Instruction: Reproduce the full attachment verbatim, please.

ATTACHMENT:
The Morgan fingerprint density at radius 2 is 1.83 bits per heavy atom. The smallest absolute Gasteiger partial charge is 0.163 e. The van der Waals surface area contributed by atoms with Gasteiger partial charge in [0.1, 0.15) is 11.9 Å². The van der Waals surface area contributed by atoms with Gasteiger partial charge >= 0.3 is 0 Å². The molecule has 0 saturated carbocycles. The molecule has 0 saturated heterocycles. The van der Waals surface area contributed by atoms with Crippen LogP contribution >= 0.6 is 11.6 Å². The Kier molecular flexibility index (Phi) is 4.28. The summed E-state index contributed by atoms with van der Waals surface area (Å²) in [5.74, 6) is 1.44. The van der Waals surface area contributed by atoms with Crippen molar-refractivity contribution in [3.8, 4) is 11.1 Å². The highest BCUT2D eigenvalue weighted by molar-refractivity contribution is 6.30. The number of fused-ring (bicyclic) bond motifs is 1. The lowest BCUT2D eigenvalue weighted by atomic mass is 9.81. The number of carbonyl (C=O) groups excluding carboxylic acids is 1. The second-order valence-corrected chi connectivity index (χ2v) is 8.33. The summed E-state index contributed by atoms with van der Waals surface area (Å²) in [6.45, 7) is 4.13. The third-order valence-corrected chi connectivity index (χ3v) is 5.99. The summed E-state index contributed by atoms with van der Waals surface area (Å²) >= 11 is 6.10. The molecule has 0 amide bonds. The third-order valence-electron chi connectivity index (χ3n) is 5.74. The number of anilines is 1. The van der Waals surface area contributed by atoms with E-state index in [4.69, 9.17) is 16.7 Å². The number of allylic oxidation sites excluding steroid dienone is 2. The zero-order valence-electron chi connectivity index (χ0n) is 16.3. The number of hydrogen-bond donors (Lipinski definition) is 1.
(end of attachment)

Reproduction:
The Morgan fingerprint density at radius 2 is 1.83 bits per heavy atom. The smallest absolute Gasteiger partial charge is 0.163 e. The van der Waals surface area contributed by atoms with Gasteiger partial charge in [0.1, 0.15) is 11.9 Å². The van der Waals surface area contributed by atoms with Gasteiger partial charge >= 0.3 is 0 Å². The molecule has 0 saturated carbocycles. The molecule has 0 saturated heterocycles. The van der Waals surface area contributed by atoms with Crippen LogP contribution >= 0.6 is 11.6 Å². The Kier molecular flexibility index (Phi) is 4.28. The summed E-state index contributed by atoms with van der Waals surface area (Å²) in [5.74, 6) is 1.44. The van der Waals surface area contributed by atoms with Crippen molar-refractivity contribution in [3.8, 4) is 11.1 Å². The highest BCUT2D eigenvalue weighted by molar-refractivity contribution is 6.30. The number of fused-ring (bicyclic) bond motifs is 1. The lowest BCUT2D eigenvalue weighted by atomic mass is 9.81. The number of carbonyl (C=O) groups excluding carboxylic acids is 1. The second-order valence-corrected chi connectivity index (χ2v) is 8.33. The summed E-state index contributed by atoms with van der Waals surface area (Å²) in [6.45, 7) is 4.13. The third-order valence-corrected chi connectivity index (χ3v) is 5.99. The summed E-state index contributed by atoms with van der Waals surface area (Å²) >= 11 is 6.10. The molecule has 0 amide bonds. The third-order valence-electron chi connectivity index (χ3n) is 5.74. The number of anilines is 1. The van der Waals surface area contributed by atoms with E-state index in [4.69, 9.17) is 16.7 Å². The number of allylic oxidation sites excluding steroid dienone is 2. The zero-order valence-electron chi connectivity index (χ0n) is 16.3. The number of hydrogen-bond donors (Lipinski definition) is 1.